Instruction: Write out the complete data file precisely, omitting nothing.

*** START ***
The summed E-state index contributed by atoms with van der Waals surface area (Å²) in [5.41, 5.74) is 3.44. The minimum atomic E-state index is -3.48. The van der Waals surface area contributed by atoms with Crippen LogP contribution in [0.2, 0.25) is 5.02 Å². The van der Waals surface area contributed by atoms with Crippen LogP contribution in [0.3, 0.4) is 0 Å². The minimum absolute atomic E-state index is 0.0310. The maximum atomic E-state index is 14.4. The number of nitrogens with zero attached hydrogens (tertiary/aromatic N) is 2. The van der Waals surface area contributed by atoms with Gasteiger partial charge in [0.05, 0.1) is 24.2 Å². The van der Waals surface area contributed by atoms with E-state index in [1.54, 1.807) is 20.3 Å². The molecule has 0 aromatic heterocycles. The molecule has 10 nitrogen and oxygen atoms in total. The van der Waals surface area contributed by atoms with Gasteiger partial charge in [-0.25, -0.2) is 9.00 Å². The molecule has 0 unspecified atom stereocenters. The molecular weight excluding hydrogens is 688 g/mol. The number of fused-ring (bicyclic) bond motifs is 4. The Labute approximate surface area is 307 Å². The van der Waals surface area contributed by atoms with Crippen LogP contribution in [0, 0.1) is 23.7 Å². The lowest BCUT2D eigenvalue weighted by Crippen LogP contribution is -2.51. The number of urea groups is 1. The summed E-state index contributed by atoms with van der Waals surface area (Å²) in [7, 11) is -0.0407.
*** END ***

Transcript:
The summed E-state index contributed by atoms with van der Waals surface area (Å²) in [5.41, 5.74) is 3.44. The minimum atomic E-state index is -3.48. The van der Waals surface area contributed by atoms with Crippen LogP contribution in [0.2, 0.25) is 5.02 Å². The van der Waals surface area contributed by atoms with Crippen LogP contribution in [0.3, 0.4) is 0 Å². The minimum absolute atomic E-state index is 0.0310. The maximum atomic E-state index is 14.4. The number of nitrogens with zero attached hydrogens (tertiary/aromatic N) is 2. The van der Waals surface area contributed by atoms with Gasteiger partial charge in [0.05, 0.1) is 24.2 Å². The van der Waals surface area contributed by atoms with E-state index in [1.54, 1.807) is 20.3 Å². The molecule has 0 aromatic heterocycles. The molecule has 10 nitrogen and oxygen atoms in total. The van der Waals surface area contributed by atoms with Gasteiger partial charge in [-0.25, -0.2) is 9.00 Å². The molecule has 0 unspecified atom stereocenters. The molecular weight excluding hydrogens is 688 g/mol. The number of fused-ring (bicyclic) bond motifs is 4. The Labute approximate surface area is 307 Å². The van der Waals surface area contributed by atoms with Crippen LogP contribution in [0, 0.1) is 23.7 Å². The lowest BCUT2D eigenvalue weighted by Crippen LogP contribution is -2.51. The number of urea groups is 1. The summed E-state index contributed by atoms with van der Waals surface area (Å²) in [7, 11) is -0.0407.